143 – Analogies and other “alignments”
Updated on 07 September 2022
A friend of mine asked me, the other day, whether I was worried about the impending gravitational effect of the alignment between the Sun and the supermassive black hole at the center of our galaxy (known as Sagittarius A*) – creating havoc on Earth.
Some believers in a 21st December 2012 doomsday have used the term “galactic alignment” to describe a pattern in mass extinctions supposedly recurring every 26 million years or so. To account for this, it suggests that vertical oscillations made by the Sun on its 250-million-year orbit of the galactic center cause it to regularly pass through the galactic plane which might increase the flux of Oort cloud comets into the inner Solar System by a factor of 4, thus leading to an increase in the likelihood of a devastating comet impact.
Another idea tied to 2012 involves geomagnetic reversals, which recently happened every 100’000 years or so. Most scientific estimates say that geomagnetic reversals take between 1,000 and 10,000 years to complete, and do not start on any particular date. Nor is it clear that the phenomenon has any untoward effects on life on earth.
Granted, there is increasing evidence that what happens inside the earth’s core has influence on life on the earth’s surface, but to extend the causal chain to stellar alignments seems, on the face of current knowledge – well, let’s say: far-fetched.
Why the preponderance of such beliefs? The operative analogy is the term “alignment”. Astrologers saw portents in starry alignments. We know that the alignment of sun, moon, and earth can create high tides, which can be destructive. “Alignments” of any sort are ominous – and plausible. They speak to our emotions. Intuitively the analogy makes us feel “(un)cuddly” in this event. We are “true believers” if not believers in truth.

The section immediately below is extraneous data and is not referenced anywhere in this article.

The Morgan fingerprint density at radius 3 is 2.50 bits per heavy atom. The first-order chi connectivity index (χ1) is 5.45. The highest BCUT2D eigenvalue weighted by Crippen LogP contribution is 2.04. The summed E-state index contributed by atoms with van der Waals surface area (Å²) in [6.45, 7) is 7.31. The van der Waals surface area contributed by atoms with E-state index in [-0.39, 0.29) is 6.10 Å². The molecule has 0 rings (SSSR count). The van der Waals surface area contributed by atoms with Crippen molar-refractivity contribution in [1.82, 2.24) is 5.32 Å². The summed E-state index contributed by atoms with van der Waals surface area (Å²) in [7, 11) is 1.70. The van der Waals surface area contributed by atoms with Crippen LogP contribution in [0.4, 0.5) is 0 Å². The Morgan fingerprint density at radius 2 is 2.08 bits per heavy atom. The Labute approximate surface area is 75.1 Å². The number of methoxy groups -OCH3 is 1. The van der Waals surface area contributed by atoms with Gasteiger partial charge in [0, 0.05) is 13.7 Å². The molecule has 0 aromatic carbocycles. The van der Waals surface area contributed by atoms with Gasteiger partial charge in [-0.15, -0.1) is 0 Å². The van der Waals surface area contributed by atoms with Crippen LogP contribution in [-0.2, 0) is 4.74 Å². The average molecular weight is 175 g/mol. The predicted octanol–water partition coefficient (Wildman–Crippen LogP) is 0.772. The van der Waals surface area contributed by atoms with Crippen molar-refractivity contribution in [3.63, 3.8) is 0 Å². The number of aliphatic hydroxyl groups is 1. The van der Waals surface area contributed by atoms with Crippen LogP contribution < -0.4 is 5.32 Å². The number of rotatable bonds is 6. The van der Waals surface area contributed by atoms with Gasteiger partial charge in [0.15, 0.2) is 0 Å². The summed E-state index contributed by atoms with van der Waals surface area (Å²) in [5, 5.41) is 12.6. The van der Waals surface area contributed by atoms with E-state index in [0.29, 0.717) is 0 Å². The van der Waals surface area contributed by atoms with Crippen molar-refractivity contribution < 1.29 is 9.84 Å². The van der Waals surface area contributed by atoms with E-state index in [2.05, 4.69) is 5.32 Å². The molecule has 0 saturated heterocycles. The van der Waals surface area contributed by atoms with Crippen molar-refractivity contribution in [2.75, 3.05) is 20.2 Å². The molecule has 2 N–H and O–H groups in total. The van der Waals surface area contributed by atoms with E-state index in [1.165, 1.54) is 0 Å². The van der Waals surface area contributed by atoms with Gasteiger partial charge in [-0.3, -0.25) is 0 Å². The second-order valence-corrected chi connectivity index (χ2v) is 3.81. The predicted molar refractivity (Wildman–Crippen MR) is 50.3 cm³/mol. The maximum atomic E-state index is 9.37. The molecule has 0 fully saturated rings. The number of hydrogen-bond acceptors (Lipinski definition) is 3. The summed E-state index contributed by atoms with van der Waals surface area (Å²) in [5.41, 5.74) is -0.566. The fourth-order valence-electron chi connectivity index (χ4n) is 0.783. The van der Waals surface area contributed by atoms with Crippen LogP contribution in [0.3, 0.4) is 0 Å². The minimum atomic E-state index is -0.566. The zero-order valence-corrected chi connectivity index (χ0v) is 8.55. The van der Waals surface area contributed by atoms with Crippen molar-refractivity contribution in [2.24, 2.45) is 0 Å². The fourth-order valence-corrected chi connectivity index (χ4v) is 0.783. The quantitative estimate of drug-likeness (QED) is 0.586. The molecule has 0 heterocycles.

One notable result of the SCOTT expedition to the Antarctic were fossils of broad-leafed trees the unlucky explorers had found and loaded on the last sled they were hauling as they tried to reach “One-Ton Depot”. For about one hundred years the conventional scientific wisdom was that ancient forests growing in Polar Regions were deciduous: shedding leaves prior to the inset of polar darkness avoided carbon losses at a time when they could not photosynthesize in the darkness of warm polar winters. No leaves, no loss – how plausible.
Except – no one had bothered to check the facts. “Passed down through the literature from one generation to the next, the idea has an allegiance closer to a religious belief than a scientific theory.” (pg. 131) It was left to two enterprising women-botanists to do the quantitative analysis that upset the “cuddly” analogy. The current explanation is much more subtle, complex, and fascinating.
We all use analogies – they are a first shot in the dark at understanding a problem in Bayesian fashion, ki.e. by trail and error. Like the starting pistol shot, they should stimulate our critical thinking and soon lead us to paradox: “How wonderful that we have met with a paradox. Now we have hope of making progress” (Niels BOHR). After that scientific endeavor advances, crab-like, through the iterative process of conjecture and refutation. Analogies achieving this kind of trajectory are great.